MITT ROMNEY: Oh, I'm sorry if I created any confusion in that regard. I fully support Governor Kasich's - I think it's called Question 2, in Ohio - fully support that.

GONYEA: The Perry campaign responded with a statement awarding Romney a score of 10.0 on what it called the flip-flop scale. And it created a twitter campaign under the hashtag #flipflopmitt.

But even as Perry tried to capitalize, the Texas governor had a change of position of his own in the same 24-hour period. Earlier, in an interview with Parade magazine, Perry said he had no idea if President Obama's Hawaii birth certificate is real. On Tuesday, on CNBC, he was asked to clarify. The interviewer is John Harwood.

JOHN HARWOOD: You chose to keep it alive in your interview with Parade magazine over the weekend. Why'd you do that?

GOV. RICK PERRY: I - it's a good issue to keep alive. Just, you know, Donald's got to have some fun.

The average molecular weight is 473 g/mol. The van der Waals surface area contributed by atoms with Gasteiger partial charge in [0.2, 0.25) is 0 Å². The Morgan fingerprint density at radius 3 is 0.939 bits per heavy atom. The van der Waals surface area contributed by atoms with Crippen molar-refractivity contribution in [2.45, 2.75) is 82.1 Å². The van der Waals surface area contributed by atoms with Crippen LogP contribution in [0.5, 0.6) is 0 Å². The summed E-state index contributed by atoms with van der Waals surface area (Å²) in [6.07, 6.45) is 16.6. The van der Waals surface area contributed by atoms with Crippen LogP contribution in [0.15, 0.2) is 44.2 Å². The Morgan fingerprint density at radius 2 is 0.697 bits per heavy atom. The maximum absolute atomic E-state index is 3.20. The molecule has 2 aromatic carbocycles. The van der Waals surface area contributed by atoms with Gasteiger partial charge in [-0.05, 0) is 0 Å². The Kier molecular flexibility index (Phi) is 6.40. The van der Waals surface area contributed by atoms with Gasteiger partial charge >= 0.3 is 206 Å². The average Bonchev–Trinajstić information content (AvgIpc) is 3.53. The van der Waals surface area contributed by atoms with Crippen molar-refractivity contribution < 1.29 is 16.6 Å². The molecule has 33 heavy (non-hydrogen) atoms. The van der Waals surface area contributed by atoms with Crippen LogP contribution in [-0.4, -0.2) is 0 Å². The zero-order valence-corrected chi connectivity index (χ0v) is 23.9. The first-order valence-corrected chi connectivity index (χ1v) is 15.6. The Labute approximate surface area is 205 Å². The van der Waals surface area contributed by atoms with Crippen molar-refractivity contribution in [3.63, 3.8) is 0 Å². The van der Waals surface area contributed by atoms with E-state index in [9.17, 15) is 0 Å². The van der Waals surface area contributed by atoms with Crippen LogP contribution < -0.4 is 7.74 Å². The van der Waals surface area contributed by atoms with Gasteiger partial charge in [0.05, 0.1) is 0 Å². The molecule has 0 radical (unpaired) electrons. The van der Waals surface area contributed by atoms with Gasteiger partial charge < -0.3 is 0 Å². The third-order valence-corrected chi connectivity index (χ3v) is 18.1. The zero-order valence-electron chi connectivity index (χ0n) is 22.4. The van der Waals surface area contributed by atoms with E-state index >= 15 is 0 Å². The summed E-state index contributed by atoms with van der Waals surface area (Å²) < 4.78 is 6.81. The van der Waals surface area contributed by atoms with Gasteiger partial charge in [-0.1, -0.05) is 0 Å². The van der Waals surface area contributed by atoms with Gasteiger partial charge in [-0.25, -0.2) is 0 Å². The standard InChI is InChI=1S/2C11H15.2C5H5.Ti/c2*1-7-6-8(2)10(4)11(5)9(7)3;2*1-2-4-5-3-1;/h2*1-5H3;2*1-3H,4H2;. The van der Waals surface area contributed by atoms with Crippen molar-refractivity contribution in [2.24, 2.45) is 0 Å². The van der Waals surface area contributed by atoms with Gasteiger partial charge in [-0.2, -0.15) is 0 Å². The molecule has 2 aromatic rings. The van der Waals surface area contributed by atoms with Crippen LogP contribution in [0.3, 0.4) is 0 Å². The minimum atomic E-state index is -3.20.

GONYEA: Donald is Donald Trump, a leading force in the so-called birther movement. Then yesterday, in an interview with a Tampa Bay TV station, Perry backed off.

PERRY: I don't think I was expressing doubts. I was having some fun with Donald Trump. So I mean –

UNIDENTIFIED REPORTER: Well, are you comfortable that he's an American citizen?

PERRY: Oh, yeah. And look, it's fun to, you know, lighten up a little bit.

UNIDENTIFIED REPORTER: So you have no doubt that he's an American citizen.

PERRY: I have no doubt about it.

GONYEA: The issue took away from Perry's real, and planned, topic of the week - his new flat-tax proposal - while Romney would have liked to do nothing but criticize President Obama. These are just the kind of distractions campaigns hope to avoid. Candidates don't always cooperate.

Don Gonyea, NPR News, Washington. Transcript provided by NPR, Copyright NPR.